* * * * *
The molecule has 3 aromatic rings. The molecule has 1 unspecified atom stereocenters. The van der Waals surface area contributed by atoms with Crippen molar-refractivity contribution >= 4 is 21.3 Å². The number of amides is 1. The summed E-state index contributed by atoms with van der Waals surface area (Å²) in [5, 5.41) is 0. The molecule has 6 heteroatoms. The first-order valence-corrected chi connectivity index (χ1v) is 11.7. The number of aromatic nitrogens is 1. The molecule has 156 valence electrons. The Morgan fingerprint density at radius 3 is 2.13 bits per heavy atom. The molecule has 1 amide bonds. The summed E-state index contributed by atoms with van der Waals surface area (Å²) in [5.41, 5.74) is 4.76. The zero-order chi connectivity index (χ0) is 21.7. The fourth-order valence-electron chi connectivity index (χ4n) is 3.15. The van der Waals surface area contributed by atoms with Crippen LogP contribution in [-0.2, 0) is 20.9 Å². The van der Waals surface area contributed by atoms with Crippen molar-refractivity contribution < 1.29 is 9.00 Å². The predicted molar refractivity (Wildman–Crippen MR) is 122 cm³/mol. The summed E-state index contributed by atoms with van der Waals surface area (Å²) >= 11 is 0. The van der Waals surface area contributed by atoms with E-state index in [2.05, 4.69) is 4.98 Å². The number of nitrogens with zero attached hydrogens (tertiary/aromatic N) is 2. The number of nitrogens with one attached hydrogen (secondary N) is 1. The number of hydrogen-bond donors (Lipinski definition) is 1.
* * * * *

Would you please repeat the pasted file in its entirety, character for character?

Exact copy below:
The molecule has 3 aromatic rings. The molecule has 1 unspecified atom stereocenters. The van der Waals surface area contributed by atoms with Crippen molar-refractivity contribution >= 4 is 21.3 Å². The number of amides is 1. The summed E-state index contributed by atoms with van der Waals surface area (Å²) in [5, 5.41) is 0. The molecule has 6 heteroatoms. The first-order valence-corrected chi connectivity index (χ1v) is 11.7. The number of aromatic nitrogens is 1. The molecule has 156 valence electrons. The Morgan fingerprint density at radius 3 is 2.13 bits per heavy atom. The molecule has 1 amide bonds. The summed E-state index contributed by atoms with van der Waals surface area (Å²) in [5.41, 5.74) is 4.76. The zero-order chi connectivity index (χ0) is 21.7. The fourth-order valence-electron chi connectivity index (χ4n) is 3.15. The van der Waals surface area contributed by atoms with Crippen LogP contribution in [-0.2, 0) is 20.9 Å². The van der Waals surface area contributed by atoms with Crippen molar-refractivity contribution < 1.29 is 9.00 Å². The predicted molar refractivity (Wildman–Crippen MR) is 122 cm³/mol. The summed E-state index contributed by atoms with van der Waals surface area (Å²) >= 11 is 0. The van der Waals surface area contributed by atoms with E-state index in [2.05, 4.69) is 4.98 Å². The number of nitrogens with zero attached hydrogens (tertiary/aromatic N) is 2. The number of nitrogens with one attached hydrogen (secondary N) is 1. The number of hydrogen-bond donors (Lipinski definition) is 1.